Marketing guys at bike companies love carbon because they can sell carbon this and that to accountants, lawyers, and dentists and say "This bike is JUST like the bike Lance rides". And, owners of bike factories love carbon forks because they can be stamped out like cookies in Asian factories. Lots of mark-up. Lots of profit.

    But, steel remains the best material for a bike fork. It absorbs road shock well. After a minor impact, it bends slightly and than resumes its correct alignment. After a major impact, it will be bent, but can be realigned by a first-rate bike shop. Carbon forks respond in only one way to stress that exceeds design limits: it shatters and it does so instantly, and without warning.

    Most folks are stuck with carbon forks. It is what comes on most 2006 road bikes that sell for over $600. The customer does not have a choice. But, you do have a choice. A choice between an excellent, safe fork that you already own, and a a slightly lighter fork that may prove to be very disappointing.
    thank you, your sensable advice will prevent me from needlessly spending hundreds of dollars on this fork upgrade. instead i will spend hundreds on some other upgrade, probably wheels, which i am told is not neccessarily too needless. i will learn to love my stock fork for now.

  6. #6
    Back to being a Clyde.... ZappCatt's Avatar
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    Quote Originally Posted by alanbikehouston
    Why would you want to downgrade your bike? You have a sturdy, reliable fork that was designed to fit your bike. Put on a brittle, failure prone fork that is unlikely to fit as well, and to provide good clearance around your tires?

    Carbon forks are popular with Pro racers because a few ounces can be worth a few seconds in a race...you are not planning to enter any races soon, are you? And, Pro racers get the bike their sponsor gives them.

    Marketing guys at bike companies love carbon because they can sell carbon this and that to accountants, lawyers, and dentists and say "This bike is JUST like the bike Lance rides". And, owners of bike factories love carbon forks because they can be stamped out like cookies in Asian factories. Lots of mark-up. Lots of profit.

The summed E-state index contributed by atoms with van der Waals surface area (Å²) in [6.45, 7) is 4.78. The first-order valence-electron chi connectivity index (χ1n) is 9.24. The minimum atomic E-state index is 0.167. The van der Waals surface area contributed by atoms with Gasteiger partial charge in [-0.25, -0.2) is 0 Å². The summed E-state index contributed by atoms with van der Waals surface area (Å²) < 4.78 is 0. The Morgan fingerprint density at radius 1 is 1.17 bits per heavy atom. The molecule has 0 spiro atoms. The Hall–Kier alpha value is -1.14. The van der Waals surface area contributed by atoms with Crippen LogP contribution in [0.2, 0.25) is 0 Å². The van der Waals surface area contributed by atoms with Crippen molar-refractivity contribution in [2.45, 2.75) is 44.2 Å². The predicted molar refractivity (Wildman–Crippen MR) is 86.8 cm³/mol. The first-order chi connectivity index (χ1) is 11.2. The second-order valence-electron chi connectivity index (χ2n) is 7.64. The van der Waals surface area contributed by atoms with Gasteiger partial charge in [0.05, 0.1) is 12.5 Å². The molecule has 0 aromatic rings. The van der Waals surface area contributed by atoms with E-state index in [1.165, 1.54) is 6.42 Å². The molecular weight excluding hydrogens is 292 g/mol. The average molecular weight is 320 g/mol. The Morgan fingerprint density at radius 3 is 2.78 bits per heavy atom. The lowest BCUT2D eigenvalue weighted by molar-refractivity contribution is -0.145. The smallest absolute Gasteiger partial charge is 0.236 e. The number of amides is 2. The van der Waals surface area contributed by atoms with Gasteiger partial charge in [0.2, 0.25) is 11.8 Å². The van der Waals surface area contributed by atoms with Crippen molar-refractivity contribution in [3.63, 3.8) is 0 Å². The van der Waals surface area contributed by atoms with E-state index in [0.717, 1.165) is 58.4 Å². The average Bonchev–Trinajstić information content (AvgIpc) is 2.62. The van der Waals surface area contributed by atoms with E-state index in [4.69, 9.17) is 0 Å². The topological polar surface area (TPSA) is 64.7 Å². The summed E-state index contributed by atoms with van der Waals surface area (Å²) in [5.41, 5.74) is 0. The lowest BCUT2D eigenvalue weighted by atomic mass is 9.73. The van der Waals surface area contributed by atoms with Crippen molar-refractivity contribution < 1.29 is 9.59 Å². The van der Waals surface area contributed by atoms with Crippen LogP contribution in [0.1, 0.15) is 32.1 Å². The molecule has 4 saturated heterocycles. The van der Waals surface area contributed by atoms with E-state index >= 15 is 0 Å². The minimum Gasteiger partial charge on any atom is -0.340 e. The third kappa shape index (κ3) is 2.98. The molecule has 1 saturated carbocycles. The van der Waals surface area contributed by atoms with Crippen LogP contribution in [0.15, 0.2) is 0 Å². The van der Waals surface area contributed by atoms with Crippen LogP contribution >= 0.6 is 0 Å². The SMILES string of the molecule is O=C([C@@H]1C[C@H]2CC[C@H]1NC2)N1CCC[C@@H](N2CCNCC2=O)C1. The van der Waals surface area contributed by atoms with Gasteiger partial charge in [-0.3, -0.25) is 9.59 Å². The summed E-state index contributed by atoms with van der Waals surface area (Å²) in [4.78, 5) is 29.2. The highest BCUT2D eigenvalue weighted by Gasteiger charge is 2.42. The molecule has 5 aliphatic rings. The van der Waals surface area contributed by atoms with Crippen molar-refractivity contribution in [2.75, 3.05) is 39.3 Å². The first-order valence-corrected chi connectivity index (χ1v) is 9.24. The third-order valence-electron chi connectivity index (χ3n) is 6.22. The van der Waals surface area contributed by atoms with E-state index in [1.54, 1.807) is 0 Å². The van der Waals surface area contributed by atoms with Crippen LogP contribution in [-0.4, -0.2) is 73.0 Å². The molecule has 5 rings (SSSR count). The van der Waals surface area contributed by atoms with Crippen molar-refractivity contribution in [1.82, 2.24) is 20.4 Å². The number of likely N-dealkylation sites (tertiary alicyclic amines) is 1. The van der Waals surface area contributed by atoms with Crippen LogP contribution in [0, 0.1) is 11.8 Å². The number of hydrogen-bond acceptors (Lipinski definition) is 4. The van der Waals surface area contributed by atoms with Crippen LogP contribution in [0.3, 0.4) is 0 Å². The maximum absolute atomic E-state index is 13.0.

But, steel remains the best material for a bike fork. It absorbs road shock well. After a minor impact, it bends slightly and than resumes its correct alignment. After a major impact, it will be bent, but can be realigned by a first-rate bike shop. Carbon forks respond in only one way to stress that exceeds design limits: it shatters and it does so instantly, and without warning.

    Most folks are stuck with carbon forks. It is what comes on most 2006 road bikes that sell for over $600. The customer does not have a choice. But, you do have a choice. A choice between an excellent, safe fork that you already own, and a a slightly lighter fork that may prove to be very disappointing.
    Dude, do you have a filter for "carbon fiber"? No matter what the discussion is, no matter what forum, you jump right in there with your "steel is real, everything else will explode catastrophically and kill you" post...

  7. #7
    ... abm1213's Avatar
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    Quote Originally Posted by ZappCatt
    "steel is real, everything else will explode catastrophically and kill you"...
    That made me laugh. The doubting traditionalists and the puritans are alive and well on BF.

    We are doomed.

  8. #8
    Banned wagathon's Avatar
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    I wonder how much abuse my body would have to take, over the years, to make my CF bike to go post toastie; I'm guessing . . . stairs maybe?


  9. #9
    Senior Member CafeRacer's Avatar
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    I have a Kenisis Track fork on my bike. They make them in 1" and 1.125" steers, aswell as with brake or without brake hole. Tonite mine saw some heavy sprint on the drome. Its pretty stiff considering I weigh 185lbs.